OMV To Pay Higher Austrian Oil And Gas Royalties


OMV will have to pay higher royalties for oil and gas production in Austria backdated to the start of this year, its chief executive said on Tuesday. Austria’s centrist government is seeking new revenue sources as it grapples with paying billions of euros in aid to failing nationalised banks while striving not to cut public services. OMV CEO Gerhard Roiss said the royalties would increase by about 37 million euros ($51 million) a year from about 140 million now, and said the measure had been sprung on the Austrian energy firm without notice by the economy ministry.

“We hadn’t budgeted for this,” he told a news conference in Lower Austria province, where OMV has dozens of oil and gas fields. Austria is OMV’s third-biggest production region after Romania and Norway. Roiss said OMV would double its investments in Lower Austria to 400 million euros over the next two years – part of its overall 3.9 billion-euro investment plan, which is mainly for exploration and production – despite the royalties hike. He said the firm aimed to keep production in Lower Austria roughly stable at about 35 million barrels of oil equivalent per day through the use of new technology to stretch out the lifetime of fields, some of which have been in operation for decades.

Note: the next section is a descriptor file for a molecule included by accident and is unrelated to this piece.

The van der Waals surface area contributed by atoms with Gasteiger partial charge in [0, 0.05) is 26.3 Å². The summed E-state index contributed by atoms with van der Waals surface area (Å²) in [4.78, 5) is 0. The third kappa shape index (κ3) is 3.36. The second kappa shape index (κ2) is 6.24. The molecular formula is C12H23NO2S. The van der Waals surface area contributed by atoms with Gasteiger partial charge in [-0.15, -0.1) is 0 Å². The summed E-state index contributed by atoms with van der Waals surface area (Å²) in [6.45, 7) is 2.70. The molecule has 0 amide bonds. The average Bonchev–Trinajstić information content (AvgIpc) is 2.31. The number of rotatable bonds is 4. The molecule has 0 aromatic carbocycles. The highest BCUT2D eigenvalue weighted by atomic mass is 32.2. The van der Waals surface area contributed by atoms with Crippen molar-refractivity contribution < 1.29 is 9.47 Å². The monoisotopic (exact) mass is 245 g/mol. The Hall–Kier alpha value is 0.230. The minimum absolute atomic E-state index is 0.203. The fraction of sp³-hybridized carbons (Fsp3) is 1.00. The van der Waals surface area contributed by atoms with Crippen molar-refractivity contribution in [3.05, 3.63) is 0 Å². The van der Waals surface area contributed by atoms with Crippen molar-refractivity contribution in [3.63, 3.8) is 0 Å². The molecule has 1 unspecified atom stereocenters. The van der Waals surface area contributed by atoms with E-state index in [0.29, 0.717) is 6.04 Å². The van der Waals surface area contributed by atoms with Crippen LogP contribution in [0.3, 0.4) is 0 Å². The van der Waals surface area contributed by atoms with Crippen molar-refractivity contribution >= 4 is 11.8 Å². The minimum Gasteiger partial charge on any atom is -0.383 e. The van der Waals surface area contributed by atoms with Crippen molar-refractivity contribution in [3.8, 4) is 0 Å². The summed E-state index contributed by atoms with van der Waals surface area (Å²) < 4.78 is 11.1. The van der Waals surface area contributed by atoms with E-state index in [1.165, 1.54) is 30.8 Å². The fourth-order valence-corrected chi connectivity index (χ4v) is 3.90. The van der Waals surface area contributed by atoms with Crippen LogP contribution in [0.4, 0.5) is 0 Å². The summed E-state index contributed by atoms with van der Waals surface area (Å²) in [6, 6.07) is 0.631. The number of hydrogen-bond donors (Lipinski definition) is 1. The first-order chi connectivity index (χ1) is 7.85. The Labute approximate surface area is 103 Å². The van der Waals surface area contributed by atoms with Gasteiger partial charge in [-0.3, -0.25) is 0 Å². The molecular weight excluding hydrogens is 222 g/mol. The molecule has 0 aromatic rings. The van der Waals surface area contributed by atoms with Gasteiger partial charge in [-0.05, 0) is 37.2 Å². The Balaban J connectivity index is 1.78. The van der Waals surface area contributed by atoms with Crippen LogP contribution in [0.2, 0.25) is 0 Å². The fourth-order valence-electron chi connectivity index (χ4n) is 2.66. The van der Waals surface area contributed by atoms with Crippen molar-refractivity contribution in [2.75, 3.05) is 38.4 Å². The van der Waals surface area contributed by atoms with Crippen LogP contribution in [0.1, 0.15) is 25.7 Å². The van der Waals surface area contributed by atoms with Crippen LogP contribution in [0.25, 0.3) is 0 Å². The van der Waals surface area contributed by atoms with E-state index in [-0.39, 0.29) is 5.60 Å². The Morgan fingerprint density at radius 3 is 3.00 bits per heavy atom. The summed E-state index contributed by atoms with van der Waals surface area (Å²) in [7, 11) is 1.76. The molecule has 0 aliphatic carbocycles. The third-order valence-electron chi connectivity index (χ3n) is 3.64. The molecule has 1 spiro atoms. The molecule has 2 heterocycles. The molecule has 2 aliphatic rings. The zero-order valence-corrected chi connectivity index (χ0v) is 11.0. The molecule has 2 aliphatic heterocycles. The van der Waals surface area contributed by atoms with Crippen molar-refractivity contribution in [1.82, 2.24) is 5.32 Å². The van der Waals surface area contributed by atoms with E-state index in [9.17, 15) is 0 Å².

“This country needs long-term investments and not short-term measures to plug a budget gap,” he said. Social Democrat Chancellor Werner Faymann said last week he would keep a levy on banks’ balance sheets that raises around 640 million euros a year despite a parallel programme to set up a wind-down fund for ailing euro zone banks. The chief executive of UniCredit’s Bank Austria protested against the decision in a newspaper interview published on Tuesday and demanded talks with the government.

“We pay record high levies in Austria. If we now have to pay additionally into the new ECB rescue fund, we will have to find a solution together with the politicians,” Willibald Cernko told the Kronen Zeitung. “This will clearly overburden the banks.” ($1 = 0.7277 euros)



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